With the Paris ‘Temps Forts’ high season now under way in the salerooms as riots rage in the streets, the temporary closure of some businesses did not put off bidders and buyers in the French capital.
Extracted from Antiques Trade Gazette | Anne Crane
On Saturday December 1, a number of venues closed including Artcurial, Sotheby’s and Christie’s. However in the auction series plenty of strong results were achieved across all disciplines, with many sales held before the ‘Gilets jaunes’ protests really took hold.
Christie’s select sale in its Exceptional format was led by an Italian Old Master by Bernardino Luini, a contemporary of Leonardo da Vinci.
The 15.75 x 11.75in (40 x 30cm) oil on panel, a bust-length portrait of an unidentified saint reading a book, had not been seen in public since 1865, the last time it was sold at auction in Paris from the collection of the Duchesse de Berry. At that time it was thought to be a work by Leonardo. The painting was then acquired by a M Laneville, an art dealer/expert, for the Comte Charles-Marie Tanneguy Duchâtel, and passed down by descent since then.
It was first attributed to Luini in 1956 and since 1965 it had been classed as a monument historique, meaning that restrictions apply to its movement outside French territories.
Before including it in the sale on November 27, Christie’s arranged restoration work on the panel removing what its auction specialist Pierre Etienne described as a “steel frame” which had caused a vertical crack to appear in the panel by restricting its movement. Otherwise, he said, “the whole thing was in fantastic condition”.
Although the monument historique classification restricts its potential market there was interest in the painting from foreign clients and four bidders emerged at the auction.
In the end it realised double the €400,000-600,000 estimate at €1m (£892,860) hammer, selling to a French private buyer.
The price sets a new auction high for the artist, surpassing by a considerable margin the previous record for Luini of £352,800 (including premium) paid at Sotheby’s in 2004 for an oil on panel of a female martyr.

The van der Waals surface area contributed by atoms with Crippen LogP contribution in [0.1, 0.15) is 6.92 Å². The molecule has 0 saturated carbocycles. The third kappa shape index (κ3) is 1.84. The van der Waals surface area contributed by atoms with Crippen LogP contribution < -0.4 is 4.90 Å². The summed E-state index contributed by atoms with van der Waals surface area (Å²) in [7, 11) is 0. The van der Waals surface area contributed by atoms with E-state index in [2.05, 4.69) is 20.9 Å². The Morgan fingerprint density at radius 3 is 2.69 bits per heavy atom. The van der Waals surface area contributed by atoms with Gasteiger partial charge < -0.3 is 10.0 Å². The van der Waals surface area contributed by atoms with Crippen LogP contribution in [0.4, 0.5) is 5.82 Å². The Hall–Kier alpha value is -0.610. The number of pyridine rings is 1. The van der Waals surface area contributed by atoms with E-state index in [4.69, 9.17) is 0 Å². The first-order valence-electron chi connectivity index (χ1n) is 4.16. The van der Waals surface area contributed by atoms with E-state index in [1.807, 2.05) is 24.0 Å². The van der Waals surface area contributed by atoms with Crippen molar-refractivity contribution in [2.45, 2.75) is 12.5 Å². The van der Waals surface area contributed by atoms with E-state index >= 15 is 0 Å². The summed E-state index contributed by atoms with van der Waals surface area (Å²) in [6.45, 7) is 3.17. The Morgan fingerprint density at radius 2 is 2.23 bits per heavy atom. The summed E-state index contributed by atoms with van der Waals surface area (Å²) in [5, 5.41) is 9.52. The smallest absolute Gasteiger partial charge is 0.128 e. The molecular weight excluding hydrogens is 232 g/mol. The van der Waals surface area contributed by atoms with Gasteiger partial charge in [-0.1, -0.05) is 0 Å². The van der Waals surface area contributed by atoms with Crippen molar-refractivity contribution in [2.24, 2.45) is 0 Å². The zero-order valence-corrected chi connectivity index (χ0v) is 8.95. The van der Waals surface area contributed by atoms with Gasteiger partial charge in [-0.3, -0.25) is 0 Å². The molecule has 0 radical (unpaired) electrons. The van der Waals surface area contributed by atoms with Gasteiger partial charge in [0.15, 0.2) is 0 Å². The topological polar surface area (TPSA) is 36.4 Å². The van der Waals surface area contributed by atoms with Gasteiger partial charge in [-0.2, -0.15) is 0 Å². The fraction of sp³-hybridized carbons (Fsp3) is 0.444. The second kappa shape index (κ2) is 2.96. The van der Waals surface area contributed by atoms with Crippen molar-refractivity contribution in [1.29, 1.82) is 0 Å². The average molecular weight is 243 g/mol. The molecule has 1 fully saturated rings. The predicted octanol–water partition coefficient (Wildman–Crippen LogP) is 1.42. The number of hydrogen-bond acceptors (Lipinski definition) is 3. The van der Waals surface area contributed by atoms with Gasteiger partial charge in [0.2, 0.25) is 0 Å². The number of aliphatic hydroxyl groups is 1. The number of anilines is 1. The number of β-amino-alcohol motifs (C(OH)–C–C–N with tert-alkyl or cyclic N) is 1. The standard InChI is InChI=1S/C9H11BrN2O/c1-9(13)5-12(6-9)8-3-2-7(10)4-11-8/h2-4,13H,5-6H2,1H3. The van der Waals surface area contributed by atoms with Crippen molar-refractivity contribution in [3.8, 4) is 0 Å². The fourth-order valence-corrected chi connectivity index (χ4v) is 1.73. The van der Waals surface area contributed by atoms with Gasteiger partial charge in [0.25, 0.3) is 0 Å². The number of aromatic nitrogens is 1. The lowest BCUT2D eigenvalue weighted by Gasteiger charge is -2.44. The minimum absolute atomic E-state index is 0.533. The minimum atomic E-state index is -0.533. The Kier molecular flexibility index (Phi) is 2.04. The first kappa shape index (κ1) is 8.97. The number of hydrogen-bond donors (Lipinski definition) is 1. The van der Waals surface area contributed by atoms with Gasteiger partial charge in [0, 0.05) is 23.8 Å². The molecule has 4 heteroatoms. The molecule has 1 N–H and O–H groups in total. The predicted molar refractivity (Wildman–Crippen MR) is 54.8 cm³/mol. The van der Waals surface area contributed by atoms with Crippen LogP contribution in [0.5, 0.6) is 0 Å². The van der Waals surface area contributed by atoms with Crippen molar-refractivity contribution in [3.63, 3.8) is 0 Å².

Topping Artcurial’s November 13 sale of Old Master and 19th century paintings and works on paper at €390,000 (£348,820) was this small, 6.25 x 5.5in (16 x 14cm), oil on panel of a gentleman from the court of François 1 by the French artist Corneille de Lyon. The hitherto unpublished painting, dating from c.1540, had a provenance back to the Vischer family in the 19th century.
A single-owner sale held at Drouot on November 21 by Art Richelieu/Castor-Hara encompassed paintings by major Old Master and Impressionist names, classic 18th century furniture and works of art. Topping the bill at €1.42m (£126,785) against an estimate of €800,000-1.2m was Camille Pissarro’s oil on canvas of 1901, depicting an autumnal landscape at Eragny. The painting had a full provenance back to the year of creation when it was sold by the artist to the gallery Bernheim-Jeune.
A group of 14 paintings by Maurice Utrillo, famed as the painter of what have now become quintessential Parisian street scenes, was offered at Drouot by Tessier Sarrou on November 23. They were part of a collection of Pierre Lavasseur, an early supporter and agent for the artist, that had remained within the family.
All 14 changed hands, led by this view of the avenue de Versailles with the Eiffel tower which realised €150,000 (£133,930).
This pair of 14.5in (36.5cm) high Louis XV/Louis XVI ewers were the toast of a sale held by Auction Art Remy le Fur at Drouot on November 21. The ewers, in black lacquered tôle decorated with chinoiserie designs and applied with gilt bronze mounts, were bid to over three times their estimate at €225,000 (£200,890).
Four French auction houses (Aguttes, Artcurial, Drouot Estimations and Ader) took part in the latest dispersal of material from the Aristophil manuscript collection, offering a total of five sales that raised a premium-inclusive total of €8.8m.
One notable aspect of the series was the number of preemptions by French institutions: 32 in total. A large number of these were made by the Bibliothèque Nationale de France, including Gustave Flaubert’s signed 1838 autograph manuscript for Les Memoires d’un Fou at Ader’s November 15 Literature auction which, at premium-inclusive €364,000, was one of the 10 highest prices of the series.
Another of the lots from the Ader sale was this copy of Joris Karl Huysmann’s A Rebours, illustrated by Auguste Lepère with a binding in leather, eggshell, lacquer and gold by Pierre Legrain. It sold for to a collector for a hammer price of €80,000 (£71,430).